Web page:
Week 5: Databases 101 & Pair Programming
“What’s new is this electronic system so that we can gather information out of those databases very quickly. Instead of going through 50 files cabinets, which we have now, we’ll be able to go through the databases.” — Dr. George Teagarden
SQL Alchemy I and II | DateTime and Web Patters | Ratings Algorithm and Data Modeling| Dark Crystal and APIs and Request Library | Testing 2
First there were ups…and then some downs
All the awesome ladies I paired with were awesome, but Erika enthusiastic energy was totally what made this week awesome. We started the week strong, confident that we would finish the machine learning portion of the project. And then, we realized that we were both confused when it came to Flask sessions.
But first, what is Flask? In the words of the ever-growing encyclopedia Wikipedia, it is “a microframework used to refer to minimalistic web application frameworks. It is contrasted with full-stack frameworks, also called enterprise frameworks.” In my words? Flask is a framework that makes it easy for Python newbies to write a web-apps from begging to end.
In Flask, there are these magical little creatures known as Flask sessions that are similar to cookies (the cookies on your browser) but are stored in a server instead of the browser. A perfect example? When you log into a website, you may enter a “session” so that during the time you are logged in you have rights to certain activities (place in that Amazon order, ya feel?) that users who are not logged in do not.
Erika and I were stumped! To our credit, this was the first time we were created a user login form and we had no idea how to start or end our session. Welcome to the world of programming! We felt demoralized during an entire morning session.
Later during lunch, I went to the CVS down the block, armed myself with chocolate and decided to kick butt for the rest of the day. After some help from our lab instructors, Erika and I were on a roll! We finished out our login form that day.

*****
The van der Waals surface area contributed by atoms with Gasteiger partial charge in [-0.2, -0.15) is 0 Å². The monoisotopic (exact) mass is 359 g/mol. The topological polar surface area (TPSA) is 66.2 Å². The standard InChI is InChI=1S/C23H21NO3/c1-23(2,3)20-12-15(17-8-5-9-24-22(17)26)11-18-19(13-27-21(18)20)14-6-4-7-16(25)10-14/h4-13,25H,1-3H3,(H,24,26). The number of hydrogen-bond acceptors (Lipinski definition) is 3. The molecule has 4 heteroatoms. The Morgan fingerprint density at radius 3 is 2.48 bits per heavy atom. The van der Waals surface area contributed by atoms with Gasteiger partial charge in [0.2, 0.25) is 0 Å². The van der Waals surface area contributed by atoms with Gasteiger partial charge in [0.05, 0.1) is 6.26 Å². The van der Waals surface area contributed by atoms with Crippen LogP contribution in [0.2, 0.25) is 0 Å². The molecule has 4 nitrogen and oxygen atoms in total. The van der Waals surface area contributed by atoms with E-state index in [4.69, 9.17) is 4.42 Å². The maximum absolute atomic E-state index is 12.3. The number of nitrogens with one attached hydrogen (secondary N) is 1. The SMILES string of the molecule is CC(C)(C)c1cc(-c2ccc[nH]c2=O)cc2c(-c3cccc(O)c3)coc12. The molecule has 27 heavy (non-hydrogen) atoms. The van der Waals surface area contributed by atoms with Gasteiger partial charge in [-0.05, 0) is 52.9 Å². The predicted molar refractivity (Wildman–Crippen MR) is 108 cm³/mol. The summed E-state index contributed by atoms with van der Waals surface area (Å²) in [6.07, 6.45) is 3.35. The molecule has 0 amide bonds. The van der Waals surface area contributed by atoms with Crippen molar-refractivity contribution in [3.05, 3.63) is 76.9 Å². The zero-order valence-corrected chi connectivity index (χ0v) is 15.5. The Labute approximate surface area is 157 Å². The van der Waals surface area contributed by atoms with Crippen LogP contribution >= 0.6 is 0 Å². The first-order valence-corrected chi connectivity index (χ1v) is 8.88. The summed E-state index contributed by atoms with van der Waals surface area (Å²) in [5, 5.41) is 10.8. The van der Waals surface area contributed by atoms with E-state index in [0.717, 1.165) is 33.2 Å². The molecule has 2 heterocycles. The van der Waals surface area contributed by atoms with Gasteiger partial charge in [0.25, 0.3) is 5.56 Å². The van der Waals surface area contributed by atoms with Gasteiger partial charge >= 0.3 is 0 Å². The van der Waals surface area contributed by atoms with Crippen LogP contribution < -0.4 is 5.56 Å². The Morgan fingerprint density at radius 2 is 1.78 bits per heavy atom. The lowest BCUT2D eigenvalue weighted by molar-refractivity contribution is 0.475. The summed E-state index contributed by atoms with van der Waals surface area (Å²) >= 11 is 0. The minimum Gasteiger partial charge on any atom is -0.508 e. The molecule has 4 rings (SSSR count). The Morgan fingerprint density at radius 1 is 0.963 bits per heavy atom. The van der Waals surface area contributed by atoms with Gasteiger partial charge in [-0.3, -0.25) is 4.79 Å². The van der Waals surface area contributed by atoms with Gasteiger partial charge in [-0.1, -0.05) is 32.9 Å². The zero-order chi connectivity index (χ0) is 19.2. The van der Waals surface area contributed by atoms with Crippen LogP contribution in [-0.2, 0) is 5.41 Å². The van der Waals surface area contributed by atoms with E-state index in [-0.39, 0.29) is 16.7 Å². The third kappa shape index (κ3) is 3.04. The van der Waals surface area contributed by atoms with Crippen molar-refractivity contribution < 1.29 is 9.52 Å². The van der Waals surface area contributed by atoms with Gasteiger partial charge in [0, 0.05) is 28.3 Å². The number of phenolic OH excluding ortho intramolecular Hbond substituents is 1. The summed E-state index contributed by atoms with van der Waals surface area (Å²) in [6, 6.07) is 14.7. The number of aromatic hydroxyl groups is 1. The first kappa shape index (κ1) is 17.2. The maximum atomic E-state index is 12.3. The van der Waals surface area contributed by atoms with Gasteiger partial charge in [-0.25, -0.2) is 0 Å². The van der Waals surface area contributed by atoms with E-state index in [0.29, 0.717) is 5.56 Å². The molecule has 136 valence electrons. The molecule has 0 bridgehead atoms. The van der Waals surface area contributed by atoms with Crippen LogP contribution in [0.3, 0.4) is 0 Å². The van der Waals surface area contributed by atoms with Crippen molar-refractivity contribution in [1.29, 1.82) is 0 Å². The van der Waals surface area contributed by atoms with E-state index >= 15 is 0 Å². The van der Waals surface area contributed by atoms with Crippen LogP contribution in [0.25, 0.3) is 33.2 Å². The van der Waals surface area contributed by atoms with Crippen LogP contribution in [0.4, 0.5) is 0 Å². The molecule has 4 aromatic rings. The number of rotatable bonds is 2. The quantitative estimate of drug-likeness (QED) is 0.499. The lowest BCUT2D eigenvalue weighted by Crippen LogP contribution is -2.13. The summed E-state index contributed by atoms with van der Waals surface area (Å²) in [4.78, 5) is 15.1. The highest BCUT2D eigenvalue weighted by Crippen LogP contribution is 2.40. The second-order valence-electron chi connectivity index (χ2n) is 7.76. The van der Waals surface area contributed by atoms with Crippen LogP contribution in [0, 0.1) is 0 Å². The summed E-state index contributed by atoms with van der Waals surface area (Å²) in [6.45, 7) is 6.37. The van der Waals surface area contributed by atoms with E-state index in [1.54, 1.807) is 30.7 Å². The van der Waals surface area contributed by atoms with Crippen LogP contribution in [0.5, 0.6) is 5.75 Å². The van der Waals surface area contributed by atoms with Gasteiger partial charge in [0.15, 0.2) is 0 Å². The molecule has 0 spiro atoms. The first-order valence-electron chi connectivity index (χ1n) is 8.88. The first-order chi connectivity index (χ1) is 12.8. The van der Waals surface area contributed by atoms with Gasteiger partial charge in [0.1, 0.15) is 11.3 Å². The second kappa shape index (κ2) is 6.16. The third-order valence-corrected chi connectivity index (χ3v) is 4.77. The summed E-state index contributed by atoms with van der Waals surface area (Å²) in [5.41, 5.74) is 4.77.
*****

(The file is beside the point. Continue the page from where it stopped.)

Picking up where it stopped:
There were ups and downs, but I was so glad to have shared those moments with Erika ❤.
Is it just me or is data modeling the coolest thing ever? I love our daily homework because it’s my way of checking myself. If I am at a total loss then I know I have a lot of self-studying to do. This week though, one of our assignments was extra fun. We were asked to mock out a data model for a scenario we were given. Backtrack what? So far, we have learned how to build logic into the front-end, such as forms submitted on the web. Ever fill out a form that ask for your credit card? Yep, that’s what I’m talking about. Anyhow, we’ve built those forms, but when a user entered information that information was lost…somewhere in the ether (my guess).
Starting this week, we learned how we could capture information, both from user input, API requests, and data we find elsewhere. We also learned of a fabulous way to keep all that information stored (databases!!). Databases are made up of tables and within those tables we organize the information we capture.
Data modeling is an art, there is no one way to perfect it. I am told that engineers in senior positions are in charge of figuring out the best way to model a database. It requires a certain foresight into the future as well. You don’t want to put a bunch of information is just one table, better that items be separated in their own categories. In relational databases, queries (searches) are usually made between relations that tables share. Therefore, the simple a query can be, the faster that query result can come back to you. With small data sets the time is not noticeable, but once you’re looking at a company’s database, you’ll want to save yourself that time.
The following is a random train of though so skip to the next section if you’d like. As an SQL newbie, I was surprised by how much I enjoyed writing queries, ahh so much fun! We were introduced to SQL the week before and have been given data to seed into our database so most of the work was cut out for us. The point of the exercise was to practice our querying skills. The concept that I found both interesting and alarming was the idea of dropping tables or dropping a database. What?! The idea of saving a databases’ data via a data dump made me nervous. I save every version of a document and because I want to be prepared for the time when I might need that information (which of course, always never happens). So I leave you with this…because if you drop a table on accident without dumping your data to a file. Tsk tsk tsk.
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